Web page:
BOONE, N.C. – If Appalachian State University students want to vote, most of them will have to take a longer walk to the polls.
At their August 12 meeting, the Watauga County Board of Elections, made up of two Republicans and one Democrat, voted to combine Boone’s three precincts into one. This means the polling place at the Plemmons Student Union on campus will no longer be used for voting of any kind. Starting in November, the only polling place open in Boone on election day will be at the Watauga County Agricultural Center on the town’s west side.
The move makes it harder for students to vote. In the video above, NBC Charlotte walked from the student union to the new polling place. It took 17 minutes. Part of Poplar Grove Road, which is one way the Watauga County elections director recommends getting from campus to the polling place, has no sidewalks. Another route to the center, up King Street, would require voters to walk down a gravel driveway on a hillside, or through the parking lot of an ambulance garage-- the latter is not recommended by the elections director.
WATCH Part II:
The precinct now has 9,340 active and inactive voters in it. That makes it, according to Democracy North Carolina, the third largest precinct in the state. The polling place has 28 parking spaces.
“I would have to make time for it. I wouldn’t be casually going,” said Emily Oswalt, an ASU senior from Matthews. “At the Union, you’re here.”
Republicans were entitled to a two person majority on the board after Republican Pat McCrory became governor. Luke Eggers, brother of former elections board member and current Watauga County Attorney Stacy ‘Four’ Eggers, was appointed to the board on Wednesday, August 7. On August 8, he was sworn in. The next day, he announced a specially called meeting to change several precincts and early voting locations in Watauga County. At that August 12 meeting, fellow Republican Bill Aceto voted him chairman. The meeting, which was attended by dozens of people who frequently interrupted the board, was taped by Democratic activists in Boone. It also got attention from national media, including MSNBC’s Rachel Maddow.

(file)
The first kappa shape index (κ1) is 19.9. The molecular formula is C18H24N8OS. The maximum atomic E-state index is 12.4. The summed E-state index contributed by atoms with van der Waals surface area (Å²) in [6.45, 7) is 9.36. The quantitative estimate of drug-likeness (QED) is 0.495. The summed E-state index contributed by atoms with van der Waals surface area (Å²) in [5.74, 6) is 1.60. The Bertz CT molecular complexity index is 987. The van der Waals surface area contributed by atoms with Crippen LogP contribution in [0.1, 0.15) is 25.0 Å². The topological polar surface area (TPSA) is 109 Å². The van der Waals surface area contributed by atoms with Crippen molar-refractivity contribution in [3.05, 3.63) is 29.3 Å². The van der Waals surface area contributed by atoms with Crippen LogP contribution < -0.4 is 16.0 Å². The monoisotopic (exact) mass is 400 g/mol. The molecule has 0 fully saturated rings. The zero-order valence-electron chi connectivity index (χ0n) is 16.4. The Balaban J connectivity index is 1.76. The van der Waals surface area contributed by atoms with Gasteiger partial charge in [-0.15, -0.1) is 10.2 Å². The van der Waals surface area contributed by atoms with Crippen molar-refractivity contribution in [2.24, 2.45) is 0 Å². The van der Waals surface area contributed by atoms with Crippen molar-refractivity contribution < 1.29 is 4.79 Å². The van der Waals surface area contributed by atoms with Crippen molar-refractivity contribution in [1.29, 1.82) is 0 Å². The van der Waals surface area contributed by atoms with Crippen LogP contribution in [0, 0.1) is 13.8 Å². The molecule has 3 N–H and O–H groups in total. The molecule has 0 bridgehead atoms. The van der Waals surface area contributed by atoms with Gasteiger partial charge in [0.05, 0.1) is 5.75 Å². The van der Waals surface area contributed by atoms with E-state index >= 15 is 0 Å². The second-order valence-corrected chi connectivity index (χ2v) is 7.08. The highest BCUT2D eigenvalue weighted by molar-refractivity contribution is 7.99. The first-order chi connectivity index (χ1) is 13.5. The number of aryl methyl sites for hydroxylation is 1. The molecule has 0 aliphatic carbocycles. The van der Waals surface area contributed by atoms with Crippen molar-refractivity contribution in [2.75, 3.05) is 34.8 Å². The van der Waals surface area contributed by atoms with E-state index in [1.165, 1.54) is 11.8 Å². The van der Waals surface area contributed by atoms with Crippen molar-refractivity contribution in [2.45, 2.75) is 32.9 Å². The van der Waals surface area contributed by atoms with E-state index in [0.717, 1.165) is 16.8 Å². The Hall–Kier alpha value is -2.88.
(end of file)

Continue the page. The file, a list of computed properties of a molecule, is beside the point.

The meeting was so contentious that Kathleen Campbell, the lone Democrat on the three-person board, voted not to approve the minutes from the August 12 meeting, usually a routine procedure.
And the changes?
“It makes it more efficient. It makes it easier for us to canvass, makes it easier for us to staff,” said Eggers. When asked if the changes make it easier for the board of elections, or if they make it easier for voters, Eggers replied that it would be easier for both.
“I cannot say that it would save time or money,” said Jane Ann Hodges, who has been Watauga County’s Elections Director for 27 years. She said the changes themselves would not make elections more efficient.
“It would be challenging for us to vote 9,000 people in one location,” she said.
“I think it makes it more difficult for people to vote,” said Dr. Adam Newmark, an associate professor of political science at Appalachian State. “When you convert three precincts into one, you’re going to have logistical problems. You’re going to have longer wait times, you’re going to have people having trouble finding parking.”
In 2012, Watauga County narrowly went to Mitt Romney, the Republican candidate for president, who won by 859 votes. But the county sharply split between Boone, which went to Obama, and the rural areas, which went to Romney.
“In 2010, the Republicans won,” said Campbell. “It’s not impossible for them to win. They won. In a fair system. So why are they trying to cheat?”
Republicans pointed out that because of early voting, turnout at Boone’s three polling places had been low on Election Day, around 10.5 percent. But early voting at the ASU student union had been high. While only 519 votes were cast there on Election Day 2012, 5,326 used the student union to vote early. Under the changes made by the county board of elections, the only early voting location for November's municipal election in Boone is now at the Watauga County Administration Building on King Street.
Eggers said that location would be more accessible and more efficient. But at the August 12th meeting, Hodges said she had already budgeted for two early voting locations. Consolidating two into one, and effectively doubling the amount of voters in that location, would present challenges, she said. "But we're going to do it," Hodges told NBC Charlotte. "And we're going to do a great job."
The early voting location would only be for the upcoming municipal election. It's currently under appeal, and has yet to be approved by the State Board of Elections. Still, the moves leave Appalachian State University without a polling place for the first time in decades.
“I would find it a strange coincidence if this weren’t entirely politically motivated,” said Newmark. “The campus tends to vote slightly more Democratic. This is going to make it much more difficult for students to vote.”
An earlier version of this story said that Oswalt had voted on campus in 2012. A check of voting records showed that she had voted absentee in that election.